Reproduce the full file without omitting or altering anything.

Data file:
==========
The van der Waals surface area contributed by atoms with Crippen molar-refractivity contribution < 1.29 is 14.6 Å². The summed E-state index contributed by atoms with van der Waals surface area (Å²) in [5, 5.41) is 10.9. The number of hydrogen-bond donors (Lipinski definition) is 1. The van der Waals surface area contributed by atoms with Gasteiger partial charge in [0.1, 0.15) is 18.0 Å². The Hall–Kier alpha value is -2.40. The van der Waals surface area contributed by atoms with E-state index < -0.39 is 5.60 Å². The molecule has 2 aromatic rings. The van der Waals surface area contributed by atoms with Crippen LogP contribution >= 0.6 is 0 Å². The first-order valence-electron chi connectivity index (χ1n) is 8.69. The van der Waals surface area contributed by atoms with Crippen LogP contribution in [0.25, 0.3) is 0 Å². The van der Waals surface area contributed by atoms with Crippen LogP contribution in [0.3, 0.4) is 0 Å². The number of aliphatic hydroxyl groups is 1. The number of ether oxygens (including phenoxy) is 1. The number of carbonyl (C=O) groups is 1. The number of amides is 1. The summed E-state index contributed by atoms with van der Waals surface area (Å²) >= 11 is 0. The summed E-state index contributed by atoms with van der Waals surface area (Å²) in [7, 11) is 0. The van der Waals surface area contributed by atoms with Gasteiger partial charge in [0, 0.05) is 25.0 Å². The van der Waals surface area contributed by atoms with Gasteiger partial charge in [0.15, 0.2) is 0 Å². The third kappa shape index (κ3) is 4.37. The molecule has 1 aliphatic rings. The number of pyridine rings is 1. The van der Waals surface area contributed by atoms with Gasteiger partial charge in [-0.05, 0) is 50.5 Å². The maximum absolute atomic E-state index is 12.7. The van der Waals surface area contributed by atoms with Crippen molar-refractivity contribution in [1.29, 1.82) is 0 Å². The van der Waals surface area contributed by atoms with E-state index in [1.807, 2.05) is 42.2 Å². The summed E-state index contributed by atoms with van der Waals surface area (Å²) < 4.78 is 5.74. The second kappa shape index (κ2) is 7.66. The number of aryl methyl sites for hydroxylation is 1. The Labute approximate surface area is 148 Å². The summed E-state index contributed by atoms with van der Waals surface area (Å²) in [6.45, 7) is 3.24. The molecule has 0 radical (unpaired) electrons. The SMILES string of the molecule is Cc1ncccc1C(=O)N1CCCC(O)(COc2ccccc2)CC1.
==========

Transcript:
The van der Waals surface area contributed by atoms with Crippen molar-refractivity contribution < 1.29 is 14.6 Å². The summed E-state index contributed by atoms with van der Waals surface area (Å²) in [5, 5.41) is 10.9. The number of hydrogen-bond donors (Lipinski definition) is 1. The van der Waals surface area contributed by atoms with Gasteiger partial charge in [0.1, 0.15) is 18.0 Å². The Hall–Kier alpha value is -2.40. The van der Waals surface area contributed by atoms with E-state index < -0.39 is 5.60 Å². The molecule has 2 aromatic rings. The van der Waals surface area contributed by atoms with Crippen LogP contribution >= 0.6 is 0 Å². The first-order valence-electron chi connectivity index (χ1n) is 8.69. The van der Waals surface area contributed by atoms with Crippen LogP contribution in [0.25, 0.3) is 0 Å². The van der Waals surface area contributed by atoms with Crippen LogP contribution in [0.3, 0.4) is 0 Å². The number of aliphatic hydroxyl groups is 1. The number of ether oxygens (including phenoxy) is 1. The number of carbonyl (C=O) groups is 1. The number of amides is 1. The summed E-state index contributed by atoms with van der Waals surface area (Å²) >= 11 is 0. The summed E-state index contributed by atoms with van der Waals surface area (Å²) in [7, 11) is 0. The van der Waals surface area contributed by atoms with Gasteiger partial charge in [0, 0.05) is 25.0 Å². The van der Waals surface area contributed by atoms with Gasteiger partial charge in [0.15, 0.2) is 0 Å². The third kappa shape index (κ3) is 4.37. The molecule has 1 aliphatic rings. The number of pyridine rings is 1. The van der Waals surface area contributed by atoms with Gasteiger partial charge in [-0.05, 0) is 50.5 Å². The maximum absolute atomic E-state index is 12.7. The van der Waals surface area contributed by atoms with Crippen molar-refractivity contribution in [1.29, 1.82) is 0 Å². The van der Waals surface area contributed by atoms with E-state index in [1.807, 2.05) is 42.2 Å². The summed E-state index contributed by atoms with van der Waals surface area (Å²) < 4.78 is 5.74. The second kappa shape index (κ2) is 7.66. The number of aryl methyl sites for hydroxylation is 1. The Labute approximate surface area is 148 Å². The summed E-state index contributed by atoms with van der Waals surface area (Å²) in [6.45, 7) is 3.24. The molecule has 0 radical (unpaired) electrons. The SMILES string of the molecule is Cc1ncccc1C(=O)N1CCCC(O)(COc2ccccc2)CC1.